With the emergence of SOCIAL MEDIA not only the world has become a small global village but also people have turned their hobbies into business. Since social media is a large platform where people interact on daily basis which has not only increased the network of a person but has also given wider stage for business activities.
Many people have started promoting their products on social media. Infact work from home has also taken a jump. Hobbies like baking, handmade eatables, personalized gifts (including cards, scrapbooks, flower jewellery, handpainted items etc), beauty advices, cooking advices, health and fitness advices, other consultancy services have become source of income for many. Growing economy in different aspect sounds lucrative but what about taxes? Unknowingly or knowingly people ignore taxes. This article decodes different types of taxes applicable for the supply of goods and/or services by a person through social media.
GST– Yes, different supplies of goods or services might attract GST. For obtaining registration one need not to have a commercial property, it can be the address of the residence also.
For example, Mr. A is selling handmade cards through his own website then he is not bound to get himself compulsorily registered under GST.
In case of suppliers over social media they directly contact the buyer and collect payments directly without having social media as mediator in all this respect except for the fact that seller is introduced with the buyer on such social media. Hence there is no deduction of TCS by social media therefore such supplier does not fall in this category as well for compulsory GST registration. Now such supplier will follow the criteria covered in section 22 and section 23 of the Act which is otherwise applicable for all suppliers.
For example, Mr. A sold handmade paper mache non electric bell hanging to a person of another state worth Rs.10000/- since he sold a good is he liable to get registration under GST? No, he is not liable as the good is eligible for exemption stated above subject to threshold limit for the year taken into account
For example, Mr. A owns a small readymade garment shop in a small town but he is very active on social media promoting his product, seeing one of his dress Mr. B of another state placed an order of Rs.5000 with him. Is Mr. A liable to get GST registration if he accepts the order? Yes, Mr. A is liable to get GST registration as the item is neither handicraft nor notified product and sale is inter-state and as per above notification he is not covered under such notification.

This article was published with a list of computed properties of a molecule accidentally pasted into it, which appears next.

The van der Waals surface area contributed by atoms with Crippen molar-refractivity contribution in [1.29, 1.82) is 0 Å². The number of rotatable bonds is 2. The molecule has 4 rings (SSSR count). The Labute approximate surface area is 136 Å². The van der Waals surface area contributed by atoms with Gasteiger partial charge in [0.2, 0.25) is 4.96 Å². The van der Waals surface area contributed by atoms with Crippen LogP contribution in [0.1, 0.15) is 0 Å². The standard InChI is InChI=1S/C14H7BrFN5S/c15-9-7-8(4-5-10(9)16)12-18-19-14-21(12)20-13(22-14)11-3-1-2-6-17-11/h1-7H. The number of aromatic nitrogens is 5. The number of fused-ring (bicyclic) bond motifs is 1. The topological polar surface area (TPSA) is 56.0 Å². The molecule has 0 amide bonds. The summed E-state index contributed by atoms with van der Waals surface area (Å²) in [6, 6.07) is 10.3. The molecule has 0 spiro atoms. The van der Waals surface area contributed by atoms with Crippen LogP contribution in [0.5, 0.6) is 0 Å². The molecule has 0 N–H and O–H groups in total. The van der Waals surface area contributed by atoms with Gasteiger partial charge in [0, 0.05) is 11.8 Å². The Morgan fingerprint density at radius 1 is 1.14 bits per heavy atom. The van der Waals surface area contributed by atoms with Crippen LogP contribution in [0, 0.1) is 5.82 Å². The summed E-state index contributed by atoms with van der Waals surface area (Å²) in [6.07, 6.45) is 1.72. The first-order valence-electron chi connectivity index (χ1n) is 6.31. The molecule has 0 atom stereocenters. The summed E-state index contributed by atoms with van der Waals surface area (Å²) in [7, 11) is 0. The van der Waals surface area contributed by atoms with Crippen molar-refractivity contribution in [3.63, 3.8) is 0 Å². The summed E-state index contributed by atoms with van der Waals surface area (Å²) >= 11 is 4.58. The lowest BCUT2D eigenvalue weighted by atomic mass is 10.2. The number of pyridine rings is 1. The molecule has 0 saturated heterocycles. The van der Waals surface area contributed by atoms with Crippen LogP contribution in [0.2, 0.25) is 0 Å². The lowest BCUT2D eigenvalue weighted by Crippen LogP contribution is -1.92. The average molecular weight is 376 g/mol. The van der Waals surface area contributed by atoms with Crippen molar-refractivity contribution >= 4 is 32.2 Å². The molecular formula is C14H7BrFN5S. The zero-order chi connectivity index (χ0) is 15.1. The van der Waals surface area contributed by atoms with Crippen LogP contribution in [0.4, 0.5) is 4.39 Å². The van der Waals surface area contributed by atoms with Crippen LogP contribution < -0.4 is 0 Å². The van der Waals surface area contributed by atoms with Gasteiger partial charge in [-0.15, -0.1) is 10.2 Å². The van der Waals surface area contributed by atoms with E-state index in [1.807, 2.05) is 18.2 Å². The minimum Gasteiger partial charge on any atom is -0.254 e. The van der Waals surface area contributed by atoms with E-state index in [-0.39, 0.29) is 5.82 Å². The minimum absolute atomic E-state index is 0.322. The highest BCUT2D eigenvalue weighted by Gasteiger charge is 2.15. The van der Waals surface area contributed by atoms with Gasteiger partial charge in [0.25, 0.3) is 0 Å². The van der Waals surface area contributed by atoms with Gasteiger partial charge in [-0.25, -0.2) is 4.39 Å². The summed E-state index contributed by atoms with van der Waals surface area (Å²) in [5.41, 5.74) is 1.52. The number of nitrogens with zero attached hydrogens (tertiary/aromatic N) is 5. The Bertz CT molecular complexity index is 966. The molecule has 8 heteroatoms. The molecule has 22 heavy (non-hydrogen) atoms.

For example, Mr. B of Bombay places an order with Mr. A of Rajasthan for delivery of leather purses and leather flip-flops total worth of Rs. 200000/- which are very famous craftsmen’s work in Rajasthan. Since these are notified goods and does not exceed threshold limit, Mr. A is not liable for compulsory registration under GST.
For example, Mr. A is appointed by a artificial jewellery shop owner to sell his product on percentage basis of the turnover. Mr. A puts pictures of the jewellery on his social media account and attracts buyers. Mr. A’s job is to only get buyers to the jewellery shop. Payment and billing is done directly by the jewellery shop owner to the customer and Mr. A is only procurement agent and hence not covered in section 2(5) of CGST Act.
For example, Mr. A is agent of Mr. B for selling his artificial jewellery. Mr. A puts pictures of the jewellery on his social media account and attracts buyers. Here Mr. A takes the delivery from Mr. B and sells it to end consumer under his name. Mr. A bills the consumer under himself and collect the payment from consumer then Mr. A is covered under section 2(5) of CGST Act.
1. He may export the goods upon payment of IGST and claim refund of such tax paid or
2. He may export under a Letter of Undertaking, without payment of IGST and claim refund. Refund is not eligible if goods exported are subjected to export duty or if the supplier avails of drawback in respect of central tax.
Thus, supplier of goods or services covered under export have to get themselves registered under GST only if supplier is of taxable services then Central Government has granted exemption from registration to person making such supplies of taxable services having aggregate turnover not exceeding Rs.20 lakhs/ Rs. 10 lakhs in special category states.